[ntp:questions] Synchronizing to LOCAL(0): Startup time

David Woolley david at ex.djwhome.demon.co.uk.invalid
Mon Oct 15 06:34:47 UTC 2007


In article <47128E4A.2010409 at ntp.isc.org>,
mayer at ntp.isc.org (Danny Mayer) wrote:
> The normal stratum for the local clock is 10 and not 6 and iburst has no

That depends on whether or not it is externally disciplined.  Ideally if
it is only used with no source of true time, or only after the last
source fails, it should be 14 if there are only clients downstream, reducing 
by two for every layer of server with a local clock defined, and by one
for each layer when there is no fallback local clock.  In the strict
tree with local clock, rather than the orphan mode, solution to this 
case, I think that would mean it should be 12, to minimise the risk of false
time leaking, whilst still ensuring that all clients are synchronised to
the root server.

If it is externally disciplined, it needs to be penalised a bit, because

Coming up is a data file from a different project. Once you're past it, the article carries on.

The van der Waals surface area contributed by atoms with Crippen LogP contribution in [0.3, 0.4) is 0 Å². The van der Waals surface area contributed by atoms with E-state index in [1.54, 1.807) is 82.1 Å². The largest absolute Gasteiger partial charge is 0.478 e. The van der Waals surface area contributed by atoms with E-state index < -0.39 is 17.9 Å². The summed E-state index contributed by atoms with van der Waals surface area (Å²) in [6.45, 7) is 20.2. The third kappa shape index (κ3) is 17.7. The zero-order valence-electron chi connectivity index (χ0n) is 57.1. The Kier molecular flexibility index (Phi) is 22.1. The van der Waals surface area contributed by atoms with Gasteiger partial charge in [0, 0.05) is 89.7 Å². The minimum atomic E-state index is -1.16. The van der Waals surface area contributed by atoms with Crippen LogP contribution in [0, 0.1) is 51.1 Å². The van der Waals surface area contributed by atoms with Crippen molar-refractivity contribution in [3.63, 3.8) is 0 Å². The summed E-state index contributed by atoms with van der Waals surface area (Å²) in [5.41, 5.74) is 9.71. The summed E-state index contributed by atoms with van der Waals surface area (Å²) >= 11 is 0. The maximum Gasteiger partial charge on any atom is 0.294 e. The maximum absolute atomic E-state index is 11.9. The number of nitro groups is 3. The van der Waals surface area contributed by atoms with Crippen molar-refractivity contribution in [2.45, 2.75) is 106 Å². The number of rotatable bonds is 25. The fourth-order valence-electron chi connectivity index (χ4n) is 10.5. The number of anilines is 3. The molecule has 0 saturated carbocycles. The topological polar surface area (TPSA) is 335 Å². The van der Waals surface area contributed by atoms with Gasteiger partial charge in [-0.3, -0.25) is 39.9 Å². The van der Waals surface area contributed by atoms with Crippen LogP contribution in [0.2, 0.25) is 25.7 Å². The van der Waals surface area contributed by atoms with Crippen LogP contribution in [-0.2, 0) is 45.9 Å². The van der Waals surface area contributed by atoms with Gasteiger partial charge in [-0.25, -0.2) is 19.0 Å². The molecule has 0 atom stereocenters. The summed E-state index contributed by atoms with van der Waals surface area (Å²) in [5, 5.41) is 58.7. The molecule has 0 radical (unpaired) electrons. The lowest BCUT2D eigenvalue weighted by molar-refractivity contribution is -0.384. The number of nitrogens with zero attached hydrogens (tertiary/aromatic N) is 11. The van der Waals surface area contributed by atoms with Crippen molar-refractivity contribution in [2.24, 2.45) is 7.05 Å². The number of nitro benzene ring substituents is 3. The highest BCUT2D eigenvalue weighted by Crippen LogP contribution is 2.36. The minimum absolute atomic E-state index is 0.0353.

ntpd won't know when the discipline fails, but one is not trying to
minimise the spread of a completely bogus time, so 6 might be reasonable.
I suspect that is why commonly distributed sample files don't set it to
10.

> Be aware that Linux has been known to drop interrupts causing issues

Specifically timer interrupts.  Windows is also guilty of this, and it
wouldn't surprise me if multimedia timers make that worse, even though
permanently enabling them is now the reccommended option.

> with the proper operation of ntpd. This is even more likely to happen

They will also interfere with the proper operation of any real time 
multimedia that is relying on the clock, so a time synchronisation 
protocol will be beneficial, by preventing errors accumulating.




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